HIV-Positive Renters in New York City Leaving Homes Because of Foreclosures, New York Times Reports
At least 50 HIV-positive renters in New York City have notified city housing organizations in the past few months that they had to leave their homes or have been evicted because of foreclosures and that they are having difficulty finding new homes, the New York Times reports.
According to the Times, although the exact number of families affected by the nationwide housing crisis is unclear, officials have said HIV-positive renters are in a "particular squeeze." Foreclosure rates in New York City have doubled between 2004 and 2007, according to a study by the Furman Center for Real Estate and Urban Policy at New York University. HIV-positive people face special difficulties when their rental homes go into foreclosure because of a lack of public funding to assist them and ineffective laws aimed at preventing landlords from discriminating against HIV-positive people, the Times reports. In addition, issues faced by HIV-positive tenants "begin long before the eviction date, when landlords with nothing else to lose stop paying the utilities," according to the Times.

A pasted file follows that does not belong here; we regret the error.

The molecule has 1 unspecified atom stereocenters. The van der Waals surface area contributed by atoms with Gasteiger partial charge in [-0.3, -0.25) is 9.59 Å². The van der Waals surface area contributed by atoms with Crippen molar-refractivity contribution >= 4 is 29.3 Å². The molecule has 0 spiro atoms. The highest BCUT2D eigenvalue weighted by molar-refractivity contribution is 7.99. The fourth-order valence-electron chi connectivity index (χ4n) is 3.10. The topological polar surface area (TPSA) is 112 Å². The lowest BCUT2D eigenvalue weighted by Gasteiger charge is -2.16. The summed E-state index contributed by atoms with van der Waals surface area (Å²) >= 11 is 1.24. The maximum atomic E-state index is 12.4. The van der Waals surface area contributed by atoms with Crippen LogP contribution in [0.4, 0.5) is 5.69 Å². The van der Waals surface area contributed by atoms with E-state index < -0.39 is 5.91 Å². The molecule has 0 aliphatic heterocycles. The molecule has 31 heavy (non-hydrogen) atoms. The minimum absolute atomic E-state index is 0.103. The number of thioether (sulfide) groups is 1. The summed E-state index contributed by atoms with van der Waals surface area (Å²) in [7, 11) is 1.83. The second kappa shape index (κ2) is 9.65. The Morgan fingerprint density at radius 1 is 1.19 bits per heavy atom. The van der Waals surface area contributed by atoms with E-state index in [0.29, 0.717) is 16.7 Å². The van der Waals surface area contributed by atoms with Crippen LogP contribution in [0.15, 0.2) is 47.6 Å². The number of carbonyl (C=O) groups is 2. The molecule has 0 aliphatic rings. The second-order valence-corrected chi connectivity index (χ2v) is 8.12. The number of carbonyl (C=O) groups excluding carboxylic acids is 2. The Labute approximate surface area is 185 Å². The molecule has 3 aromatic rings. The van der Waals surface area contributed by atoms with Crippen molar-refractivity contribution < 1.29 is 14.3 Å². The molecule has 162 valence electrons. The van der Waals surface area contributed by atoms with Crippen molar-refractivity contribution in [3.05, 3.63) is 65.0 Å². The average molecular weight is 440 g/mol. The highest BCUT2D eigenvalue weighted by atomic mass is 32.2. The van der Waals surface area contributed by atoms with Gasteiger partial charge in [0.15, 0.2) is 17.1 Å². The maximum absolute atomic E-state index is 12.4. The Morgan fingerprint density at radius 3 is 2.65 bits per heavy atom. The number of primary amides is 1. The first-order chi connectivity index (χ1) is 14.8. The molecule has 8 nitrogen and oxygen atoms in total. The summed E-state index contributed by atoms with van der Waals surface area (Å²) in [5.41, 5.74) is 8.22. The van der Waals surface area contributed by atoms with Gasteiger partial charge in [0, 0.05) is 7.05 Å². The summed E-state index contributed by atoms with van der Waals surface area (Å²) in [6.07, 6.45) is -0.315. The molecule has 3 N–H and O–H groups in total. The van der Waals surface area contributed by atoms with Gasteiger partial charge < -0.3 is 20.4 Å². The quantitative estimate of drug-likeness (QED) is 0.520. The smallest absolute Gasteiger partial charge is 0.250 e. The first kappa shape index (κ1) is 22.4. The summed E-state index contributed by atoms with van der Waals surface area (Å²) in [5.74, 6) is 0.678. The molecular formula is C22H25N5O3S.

The city's HIV/AIDS Services Administration provides rental assistance to HIV-positive people, and the City Council in March made it illegal for landlords to discriminate against rental applicants who receive federal, state and local housing assistance; however, the law applies only to buildings with six or more units and does not penalize people who violate it. In addition, although HASA provides assistance, people are expected to contribute 30% of their incomes to their housing costs but cannot be left with less than $330 monthly.
Sean Barry, co-director of the New York City AIDS Housing Network, said that HASA "pays 20% less" than the federal Section 8 housing program, adding, "If a landlord has multiple clients applying with Section 8 or HASA, they know they can play around with the regulations and get more money from Section 8." The city provides emergency housing to people living with HIV/AIDS who are evicted from their homes; however, the housing is intended to be temporary (Dembosky, New York Times, 8/26).